Museums shouldn’t be only for famous paintings and sculptures. There has to be room for old parking meters, a widow’s grave-visiting records, and a hand-carved self-defense cane crafted by a New Haven grandpa.
That’s the idea behind New Haven’s newest museum—The Mobile Museum of American Artifacts (MMoAA). It contains all those items. (The cane is pictured above, held by Taquann Brown.) They’re part of a collection that’s growing larger each day, thanks to contributions from everyday folks.
The idea is to collect fragments of personal and municipal history, meaningful objects that help tell the life story of a single person or, together, an entire community.
Fifteen local teens have taken up the task of artifact collection and curation as part of a summer apprenticeship program at Artspace, the 9th Square not-for-profit art gallery. They’re led by program coordinator Shelli Stevens and lead artist Laurelin Kruse.
Kruse, who graduated from Yale two years ago with an American Studies degree, began the project in her home state of Colorado. Her work this summer with the Artspace teens serves as the launch of a nationwide tour of MMoAA.
At MMoAA, a “museum tour” doesn’t mean walking around inside the museum. It means pulling the museum itself around the country.
That’s because the MMoAA is an old trailer, painted white and pale blue. On Monday, it was parked outside Union Station, where Kruse and the Artspace apprentices explained what they’ve been up to, and the Artspace exhibit they’re planning for later this month.
Mean Dogs, Beware
“Everyone is invited to contribute some personal object,” Kruse (pictured) said. “It’s a way of showcasing everyday American life.”
MMoAA is for collecting not just things, but the stories behind those things as well. “It’s show and tell for adults, and kids, for everybody.”
People can drop off items at ArtSpace or at the trailer, which will be parked at Union Station on Tuesday and at the New Haven Museum on Wednesday. Contributors fill out a form telling the story behind their artifact and decide whether to donate it permanently or temporarily.
Collected artifacts will be included in an exhibition at Artspace, starting July 25 and running to Sept. 13.
Asked for an example of what they’ve collected so far, apprentice Aiden Turlington (pictured), 17, held up the guts of a couple of old New Haven parking meters. He said they were donated by a staffer in the city’s transportation department, the guy who collects coins and maintains the meters. The donor spoke about how he liked the old meters better, because coins jammed them less often, Turlington said.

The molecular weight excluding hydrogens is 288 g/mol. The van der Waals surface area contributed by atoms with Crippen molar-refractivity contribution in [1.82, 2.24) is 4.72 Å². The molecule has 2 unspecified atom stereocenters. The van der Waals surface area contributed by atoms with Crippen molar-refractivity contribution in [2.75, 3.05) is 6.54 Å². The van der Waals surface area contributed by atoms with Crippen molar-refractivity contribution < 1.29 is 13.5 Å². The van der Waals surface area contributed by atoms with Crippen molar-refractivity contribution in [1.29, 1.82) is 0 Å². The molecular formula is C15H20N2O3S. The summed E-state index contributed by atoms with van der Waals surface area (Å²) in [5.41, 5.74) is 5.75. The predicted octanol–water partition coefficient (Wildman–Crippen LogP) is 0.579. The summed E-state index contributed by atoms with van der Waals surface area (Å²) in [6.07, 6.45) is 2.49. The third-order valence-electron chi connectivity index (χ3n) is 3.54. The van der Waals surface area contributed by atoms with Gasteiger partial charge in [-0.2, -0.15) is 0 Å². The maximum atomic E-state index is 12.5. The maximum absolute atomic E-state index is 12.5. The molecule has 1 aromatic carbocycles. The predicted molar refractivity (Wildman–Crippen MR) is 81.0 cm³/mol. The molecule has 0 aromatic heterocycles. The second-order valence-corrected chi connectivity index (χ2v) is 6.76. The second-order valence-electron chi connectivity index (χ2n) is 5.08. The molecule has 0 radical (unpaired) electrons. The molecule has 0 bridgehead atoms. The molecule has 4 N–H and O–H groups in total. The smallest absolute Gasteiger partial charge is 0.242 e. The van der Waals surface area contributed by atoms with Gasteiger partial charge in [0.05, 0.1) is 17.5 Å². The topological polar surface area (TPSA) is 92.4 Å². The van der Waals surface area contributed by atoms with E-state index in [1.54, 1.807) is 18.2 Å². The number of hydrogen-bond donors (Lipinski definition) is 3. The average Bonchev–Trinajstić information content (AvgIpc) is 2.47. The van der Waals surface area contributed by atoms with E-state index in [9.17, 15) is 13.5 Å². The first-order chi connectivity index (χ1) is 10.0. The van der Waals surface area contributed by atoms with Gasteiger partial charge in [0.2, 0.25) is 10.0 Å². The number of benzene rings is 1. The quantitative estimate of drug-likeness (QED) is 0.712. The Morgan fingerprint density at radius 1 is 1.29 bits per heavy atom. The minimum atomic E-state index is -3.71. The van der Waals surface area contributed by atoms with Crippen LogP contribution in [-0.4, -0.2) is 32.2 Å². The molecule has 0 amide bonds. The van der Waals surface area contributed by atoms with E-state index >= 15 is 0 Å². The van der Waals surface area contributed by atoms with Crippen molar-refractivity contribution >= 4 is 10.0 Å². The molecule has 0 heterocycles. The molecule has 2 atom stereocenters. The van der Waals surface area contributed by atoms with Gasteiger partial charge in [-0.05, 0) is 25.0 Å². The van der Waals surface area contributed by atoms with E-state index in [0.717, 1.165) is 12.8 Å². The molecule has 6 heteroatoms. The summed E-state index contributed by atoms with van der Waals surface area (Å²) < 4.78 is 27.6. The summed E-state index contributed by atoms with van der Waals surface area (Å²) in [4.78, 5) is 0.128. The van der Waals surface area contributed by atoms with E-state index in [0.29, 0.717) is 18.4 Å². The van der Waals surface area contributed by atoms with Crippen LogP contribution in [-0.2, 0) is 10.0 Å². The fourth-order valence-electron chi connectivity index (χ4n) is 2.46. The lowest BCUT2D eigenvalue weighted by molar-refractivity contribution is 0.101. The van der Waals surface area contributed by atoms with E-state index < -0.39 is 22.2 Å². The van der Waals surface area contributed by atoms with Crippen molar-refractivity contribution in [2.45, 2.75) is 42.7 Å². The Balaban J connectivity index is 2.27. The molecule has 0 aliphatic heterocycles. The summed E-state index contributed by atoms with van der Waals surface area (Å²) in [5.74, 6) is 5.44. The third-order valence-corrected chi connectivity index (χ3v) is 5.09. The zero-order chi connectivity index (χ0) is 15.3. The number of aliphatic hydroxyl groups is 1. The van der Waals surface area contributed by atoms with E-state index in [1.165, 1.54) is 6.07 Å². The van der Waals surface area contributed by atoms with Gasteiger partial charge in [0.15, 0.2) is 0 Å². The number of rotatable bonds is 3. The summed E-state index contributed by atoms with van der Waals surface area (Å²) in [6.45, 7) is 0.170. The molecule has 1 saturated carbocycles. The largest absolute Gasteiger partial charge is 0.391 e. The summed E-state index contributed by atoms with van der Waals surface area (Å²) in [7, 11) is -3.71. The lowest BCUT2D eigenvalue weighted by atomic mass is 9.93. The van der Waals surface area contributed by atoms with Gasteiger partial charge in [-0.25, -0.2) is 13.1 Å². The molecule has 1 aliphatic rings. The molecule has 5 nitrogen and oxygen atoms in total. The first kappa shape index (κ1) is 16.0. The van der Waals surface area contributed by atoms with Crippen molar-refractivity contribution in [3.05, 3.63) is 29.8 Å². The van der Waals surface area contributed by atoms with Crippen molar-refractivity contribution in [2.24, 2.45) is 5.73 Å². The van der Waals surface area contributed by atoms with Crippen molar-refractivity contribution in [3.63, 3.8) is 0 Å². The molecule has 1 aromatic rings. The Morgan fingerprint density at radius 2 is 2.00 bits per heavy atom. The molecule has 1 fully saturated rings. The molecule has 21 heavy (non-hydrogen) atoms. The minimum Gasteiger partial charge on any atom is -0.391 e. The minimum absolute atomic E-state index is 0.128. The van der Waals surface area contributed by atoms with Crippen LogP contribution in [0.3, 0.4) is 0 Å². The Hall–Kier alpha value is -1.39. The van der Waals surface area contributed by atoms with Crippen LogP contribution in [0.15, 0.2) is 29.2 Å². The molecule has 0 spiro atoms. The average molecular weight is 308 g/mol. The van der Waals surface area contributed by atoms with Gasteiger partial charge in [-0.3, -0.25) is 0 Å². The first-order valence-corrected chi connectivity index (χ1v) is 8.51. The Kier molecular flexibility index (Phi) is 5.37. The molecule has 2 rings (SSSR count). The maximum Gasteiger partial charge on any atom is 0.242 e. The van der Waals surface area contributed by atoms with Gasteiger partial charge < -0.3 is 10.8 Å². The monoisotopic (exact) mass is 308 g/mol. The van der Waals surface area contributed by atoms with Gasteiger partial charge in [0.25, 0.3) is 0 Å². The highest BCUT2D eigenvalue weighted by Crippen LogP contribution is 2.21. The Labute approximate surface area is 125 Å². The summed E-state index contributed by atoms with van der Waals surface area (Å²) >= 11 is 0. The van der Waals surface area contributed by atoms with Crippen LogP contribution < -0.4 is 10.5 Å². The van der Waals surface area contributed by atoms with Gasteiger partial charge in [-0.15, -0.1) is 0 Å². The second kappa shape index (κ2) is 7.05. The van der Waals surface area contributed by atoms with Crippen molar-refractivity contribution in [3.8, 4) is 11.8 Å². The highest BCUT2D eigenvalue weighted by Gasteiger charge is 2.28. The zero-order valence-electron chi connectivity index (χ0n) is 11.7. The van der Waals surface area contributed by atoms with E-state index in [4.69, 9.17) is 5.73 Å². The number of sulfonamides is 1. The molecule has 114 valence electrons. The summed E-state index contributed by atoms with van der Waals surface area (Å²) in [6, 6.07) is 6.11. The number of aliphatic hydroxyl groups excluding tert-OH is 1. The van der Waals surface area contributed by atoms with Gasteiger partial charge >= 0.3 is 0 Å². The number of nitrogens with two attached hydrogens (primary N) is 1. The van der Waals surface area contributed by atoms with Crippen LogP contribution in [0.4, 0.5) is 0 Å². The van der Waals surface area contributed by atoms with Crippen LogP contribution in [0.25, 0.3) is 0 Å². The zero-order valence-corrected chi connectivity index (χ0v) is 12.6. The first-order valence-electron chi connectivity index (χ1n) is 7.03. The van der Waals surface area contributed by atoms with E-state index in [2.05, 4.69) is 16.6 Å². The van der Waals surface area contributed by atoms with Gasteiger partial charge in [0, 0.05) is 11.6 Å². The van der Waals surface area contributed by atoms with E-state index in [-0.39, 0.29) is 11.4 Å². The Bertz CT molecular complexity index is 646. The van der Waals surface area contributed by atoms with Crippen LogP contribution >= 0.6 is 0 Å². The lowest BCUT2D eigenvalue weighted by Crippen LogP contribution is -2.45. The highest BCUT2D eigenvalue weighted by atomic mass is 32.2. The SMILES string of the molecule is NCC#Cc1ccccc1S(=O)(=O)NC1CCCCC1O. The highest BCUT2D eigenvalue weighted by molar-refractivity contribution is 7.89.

Taquann Brown, a 15-year-old Common Ground High School student, showed off an old cane, carved in the 1970s by a 69-year-old man. The cane was donated by the carver’s grandson, who said his grandfather had carved a number of such canes. The grandfather built gliders in World War II, to precision levels of thousandths of an inch.
Brown pointed out the sharp screw on the bottom of the cane, placed there to ward off any aggressive dogs the grandfather met on his walks around New Haven.
Also in the MMoAA collection is the artifact that inspired Kruse to begin the whole project. Grace Sawyer, a 17-year-old Metropolitan Business Academy student, held out the wooden binder, which opens with a satisfying creak. Inside are a widow’s records of placing flowers on her husband’s grave. The records are carefully maintained from 1941, indicating the type of flowers she delivered every weekend. Then in 1945, the record abruptly stops.
Kruse found the book in an antique store in Creed, Colo., and said, “I’ve got to have that.”
Sounds & Pockets
Also included in the exhibition will be the results of two other projects apprentices are working on.
As they explore New Haven, the teens are collecting audio recordings of various sounds from around town—a bus beeping as it kneels at a stop, the flipping of the Solari arrivals board in the train station, the voice of a passerby. Those sounds will be “displayed” using an old file cabinet. Each will go in a labeled drawer, the opening of which will trigger the sound to play.
The apprentices are also working on a project called “Pockets of New Haven.”
Shawn Luzzi (at left in photo below) explained: The apprentices approach strangers and “we kindly ask them to empty their pockets.” Participants put their personal belongings onto a white tray, which apprentices then photograph. (Pictured: your correspondent’s pocket contents.)
It’s a way of capturing a snapshot of a person’s life, based on what they’re carrying on their person on any random day. So far the team has seen a lot of iPhones, some rosary beads, and a lucky coin, among other things.
Photos of “Pockets of New Haven” will be displayed at the Artspace exhibit using an old-fashioned slide projector.
Next Stop ...?
MMoAA has its roots in work that Kruse was doing in archives and rare book collections while at Yale. She got interested in how value is placed on objects.
“What actually makes this valuable?” Maybe it’s the process of cataloging itself: The way an object is handled and considered can imbue it with new meaning. She began to think about making “an archive for everyday things.”
After New Haven, MMoAA’s museum tour heads to a small, rural community in Colorado. Kruse is looking for funding to keep her tour going as long as she can, to collect objects and tales from undiscovered chapters of the story of America.